Since 2012, US schools spending on high tech security programs has increased by at least $3 billion – not counting the billions more spent on armed campus police officers — with very little research proving these measures are at all effective, according to the Washington Post.
In fact, there is evidence that these measures don’t work. A federally funded 2016 study by Johns Hopkins University, for instance, concluded there was “limited and conflicting evidence in the literature on the short- and long-term effectiveness of school safety technology.”
But in the United States, when there’s an entire industry lobbying to take advantage of a crisis, that industry will likely be seen as the solution. It might not actually work, but at least huge corporations are making a profit. That’s often enough to justify spending more and more.
Security firms tout their products as the solution just as hammers scream we need more nails. Never mind that buying them will impede our progress and bankrupt us in the process.
Which brings me to education.
Even if heightened security was 100% effective against violence, it has a negative impact on learning.
Prisons are not welcoming environments. Children don’t want armed guards watching their every move. They want empathetic teachers and adults to help them understand their world.
This is especially true for low income and students of color. There is already a tendency among white faculty (and others) to criminalize their behaviors. In a punitive environment, this is even more so. Children become not something precious to be protected but the inmates, themselves, whose adolescent behaviors become the excuse for treating them like suspects and criminals.
Even preparing for violent situations can have negative impacts.
Active shooter drills – especially those from the ALICE Training Institute — do more to traumatize students than make them safer. The increasingly popular ALICE program teaches kids to physically confront gunmen under any circumstances. Consultants, school psychologists, safety experts and parents say this is dangerous and irresponsible.
“There is no research/evidence . . . that teaching students to attack a shooter is either effective or safe,” Katherine C. Cowan, spokeswoman for the National Association of School Psychologists, says. “It presumes an ability to transform psychologically from a frightened kid to an attacker in the moment of crisis, the ability to successfully execute the attack on the shooter (e.g., hit the shooter with the book or rock, knock them down, etc.) again in a crisis situation, the ability to not accidentally hurt a classmate, the reality that unsuccessfully going on the attack might make that student a more likely target of the shooter.”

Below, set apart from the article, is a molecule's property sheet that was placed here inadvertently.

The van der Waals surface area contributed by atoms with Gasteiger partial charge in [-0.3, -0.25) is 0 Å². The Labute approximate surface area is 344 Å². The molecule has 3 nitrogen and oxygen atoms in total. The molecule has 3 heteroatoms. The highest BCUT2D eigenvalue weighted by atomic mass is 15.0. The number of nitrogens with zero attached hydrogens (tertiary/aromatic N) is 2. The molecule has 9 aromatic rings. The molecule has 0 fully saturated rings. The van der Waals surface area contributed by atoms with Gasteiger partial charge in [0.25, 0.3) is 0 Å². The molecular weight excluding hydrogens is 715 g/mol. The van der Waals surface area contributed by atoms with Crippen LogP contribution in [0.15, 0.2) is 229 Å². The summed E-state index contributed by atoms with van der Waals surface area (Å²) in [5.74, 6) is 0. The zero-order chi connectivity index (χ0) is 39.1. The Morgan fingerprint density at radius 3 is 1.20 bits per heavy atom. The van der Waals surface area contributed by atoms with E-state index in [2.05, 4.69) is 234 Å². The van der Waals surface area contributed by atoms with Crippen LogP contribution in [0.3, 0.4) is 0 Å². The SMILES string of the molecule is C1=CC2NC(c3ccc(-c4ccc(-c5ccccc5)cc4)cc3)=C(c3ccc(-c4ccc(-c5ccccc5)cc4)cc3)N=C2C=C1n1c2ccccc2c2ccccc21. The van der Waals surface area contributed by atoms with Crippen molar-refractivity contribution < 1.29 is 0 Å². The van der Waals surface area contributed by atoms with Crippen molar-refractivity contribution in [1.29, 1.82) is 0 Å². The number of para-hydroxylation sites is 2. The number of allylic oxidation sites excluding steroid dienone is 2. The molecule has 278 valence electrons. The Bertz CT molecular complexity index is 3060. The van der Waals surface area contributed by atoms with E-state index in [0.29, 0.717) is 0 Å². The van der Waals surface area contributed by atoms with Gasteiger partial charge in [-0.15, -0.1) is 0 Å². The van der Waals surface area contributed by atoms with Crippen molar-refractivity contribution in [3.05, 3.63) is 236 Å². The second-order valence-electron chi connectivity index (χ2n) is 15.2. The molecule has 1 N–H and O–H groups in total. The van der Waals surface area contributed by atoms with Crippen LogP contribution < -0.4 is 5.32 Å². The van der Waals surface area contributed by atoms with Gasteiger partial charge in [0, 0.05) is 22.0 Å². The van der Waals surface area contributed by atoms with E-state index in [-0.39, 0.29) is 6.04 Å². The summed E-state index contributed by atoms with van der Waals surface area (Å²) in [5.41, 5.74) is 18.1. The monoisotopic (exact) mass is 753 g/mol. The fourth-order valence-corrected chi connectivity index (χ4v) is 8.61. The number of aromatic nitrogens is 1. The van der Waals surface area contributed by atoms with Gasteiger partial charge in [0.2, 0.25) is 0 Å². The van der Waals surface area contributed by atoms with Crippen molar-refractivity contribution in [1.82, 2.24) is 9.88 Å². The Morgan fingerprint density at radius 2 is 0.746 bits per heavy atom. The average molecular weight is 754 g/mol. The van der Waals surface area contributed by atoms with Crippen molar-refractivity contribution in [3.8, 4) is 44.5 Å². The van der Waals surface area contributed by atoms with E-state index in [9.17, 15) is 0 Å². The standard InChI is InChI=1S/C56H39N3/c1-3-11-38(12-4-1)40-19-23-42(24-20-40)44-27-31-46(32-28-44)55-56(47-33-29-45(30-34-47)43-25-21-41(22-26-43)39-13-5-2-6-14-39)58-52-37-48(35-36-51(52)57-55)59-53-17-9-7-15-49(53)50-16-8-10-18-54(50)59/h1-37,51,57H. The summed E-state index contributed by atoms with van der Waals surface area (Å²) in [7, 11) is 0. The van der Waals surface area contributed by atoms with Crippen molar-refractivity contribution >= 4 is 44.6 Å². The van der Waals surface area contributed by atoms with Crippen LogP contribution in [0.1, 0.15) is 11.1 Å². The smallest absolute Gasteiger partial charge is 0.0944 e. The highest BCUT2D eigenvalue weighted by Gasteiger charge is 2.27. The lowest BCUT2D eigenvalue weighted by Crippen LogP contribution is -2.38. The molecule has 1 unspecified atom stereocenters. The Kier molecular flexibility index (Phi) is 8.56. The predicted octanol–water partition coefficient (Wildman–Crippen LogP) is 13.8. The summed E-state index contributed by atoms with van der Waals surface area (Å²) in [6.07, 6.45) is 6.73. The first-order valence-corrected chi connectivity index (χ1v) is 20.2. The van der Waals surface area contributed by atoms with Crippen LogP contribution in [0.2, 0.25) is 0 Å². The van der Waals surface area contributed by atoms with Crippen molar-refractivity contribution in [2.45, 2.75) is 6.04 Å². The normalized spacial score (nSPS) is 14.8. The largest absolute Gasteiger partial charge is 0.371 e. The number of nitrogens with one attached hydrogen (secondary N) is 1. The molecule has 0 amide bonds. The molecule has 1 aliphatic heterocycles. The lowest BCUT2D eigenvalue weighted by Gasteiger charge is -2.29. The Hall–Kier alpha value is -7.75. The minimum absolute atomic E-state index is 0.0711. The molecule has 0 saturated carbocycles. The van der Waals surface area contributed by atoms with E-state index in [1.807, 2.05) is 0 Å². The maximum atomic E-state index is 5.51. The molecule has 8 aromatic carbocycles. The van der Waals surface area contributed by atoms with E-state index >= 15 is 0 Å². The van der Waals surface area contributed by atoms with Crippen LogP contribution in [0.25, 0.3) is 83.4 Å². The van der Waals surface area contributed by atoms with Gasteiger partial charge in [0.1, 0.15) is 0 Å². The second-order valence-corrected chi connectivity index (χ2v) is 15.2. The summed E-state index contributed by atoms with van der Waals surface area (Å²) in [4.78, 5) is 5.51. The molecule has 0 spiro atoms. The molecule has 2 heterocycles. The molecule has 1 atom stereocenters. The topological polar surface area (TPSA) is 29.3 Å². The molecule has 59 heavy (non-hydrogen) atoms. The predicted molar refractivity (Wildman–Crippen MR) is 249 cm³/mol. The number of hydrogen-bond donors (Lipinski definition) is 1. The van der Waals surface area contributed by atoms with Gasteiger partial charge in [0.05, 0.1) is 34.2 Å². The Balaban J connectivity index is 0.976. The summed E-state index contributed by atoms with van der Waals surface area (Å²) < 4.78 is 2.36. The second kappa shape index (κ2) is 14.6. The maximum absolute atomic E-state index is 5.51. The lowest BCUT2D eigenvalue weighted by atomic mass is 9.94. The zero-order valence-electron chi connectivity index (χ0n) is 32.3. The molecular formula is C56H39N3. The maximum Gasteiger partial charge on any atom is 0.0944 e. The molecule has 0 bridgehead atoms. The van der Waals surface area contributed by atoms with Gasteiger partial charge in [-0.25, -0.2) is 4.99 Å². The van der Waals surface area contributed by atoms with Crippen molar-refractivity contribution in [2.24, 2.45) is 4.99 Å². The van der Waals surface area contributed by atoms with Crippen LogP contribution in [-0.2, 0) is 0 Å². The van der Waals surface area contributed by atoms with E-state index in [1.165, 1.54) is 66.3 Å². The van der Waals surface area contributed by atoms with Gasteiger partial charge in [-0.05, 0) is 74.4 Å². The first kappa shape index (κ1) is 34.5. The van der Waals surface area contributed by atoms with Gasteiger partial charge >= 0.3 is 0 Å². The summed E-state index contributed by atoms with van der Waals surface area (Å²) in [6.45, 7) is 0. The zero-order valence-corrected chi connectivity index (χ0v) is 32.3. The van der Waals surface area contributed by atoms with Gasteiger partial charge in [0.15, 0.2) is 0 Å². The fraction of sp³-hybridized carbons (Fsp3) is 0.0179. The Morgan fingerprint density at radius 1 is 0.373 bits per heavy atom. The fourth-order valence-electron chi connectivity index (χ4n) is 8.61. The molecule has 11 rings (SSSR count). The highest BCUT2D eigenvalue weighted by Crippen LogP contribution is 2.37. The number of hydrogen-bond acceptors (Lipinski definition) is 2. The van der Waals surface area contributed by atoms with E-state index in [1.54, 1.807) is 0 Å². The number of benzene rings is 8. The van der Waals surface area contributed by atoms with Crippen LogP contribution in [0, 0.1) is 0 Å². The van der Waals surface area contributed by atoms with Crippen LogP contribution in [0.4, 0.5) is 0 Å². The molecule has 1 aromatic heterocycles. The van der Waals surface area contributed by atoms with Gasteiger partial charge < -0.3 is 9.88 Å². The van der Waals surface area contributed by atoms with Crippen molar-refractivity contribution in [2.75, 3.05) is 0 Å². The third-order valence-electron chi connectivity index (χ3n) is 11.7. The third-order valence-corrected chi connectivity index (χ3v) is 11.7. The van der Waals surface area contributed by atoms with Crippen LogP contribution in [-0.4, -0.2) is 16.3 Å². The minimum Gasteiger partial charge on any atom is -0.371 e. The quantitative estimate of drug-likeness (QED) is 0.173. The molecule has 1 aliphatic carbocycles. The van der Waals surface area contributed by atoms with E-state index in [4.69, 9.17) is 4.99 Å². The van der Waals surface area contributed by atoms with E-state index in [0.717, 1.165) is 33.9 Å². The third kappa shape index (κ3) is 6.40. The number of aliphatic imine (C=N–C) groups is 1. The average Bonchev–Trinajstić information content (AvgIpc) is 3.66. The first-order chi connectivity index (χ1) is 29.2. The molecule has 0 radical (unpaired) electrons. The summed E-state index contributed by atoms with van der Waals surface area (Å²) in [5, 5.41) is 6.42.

However, the feeling that we are doing SOMETHING that we are at least preparing for a crisis is what keeps programs like this viable.
That’s what most of this really is – an illusion.
The fact is that the risk of being the victim of gun violence is low. There are more credible risks traveling to and from school, catching a potentially deadly disease or suffering a life-threatening injury playing interscholastic sports. But we rarely worry about those.
Moreover, the risk of being a victim of gun violence is the same in the US whether you’re in school or not. And it’s higher in this country than in most others. A 2016 study in the American Journal of Medicine found that, among high-income nations, 91 percent of children younger than 15 who were killed by guns lived in the United States. Schools cannot solve that problem. We need sensible gun regulations and background checks in combination with measures for universal healthcare, racial equity and a reduction in income inequality.
However, our public schools are so often left to solve the problems our policymakers refuse to tackle.
If our teachers and administrators weren’t tasked with such a heavy burden and were actually given the funding and support they needed, perhaps they could better do the job of educating students.
That is the central purpose of public schools, after all.
Not gratifying parents to make points on the internet.
Not even security or profiting huge corporations.
It’s to teach kids.
We’d do best to remember that.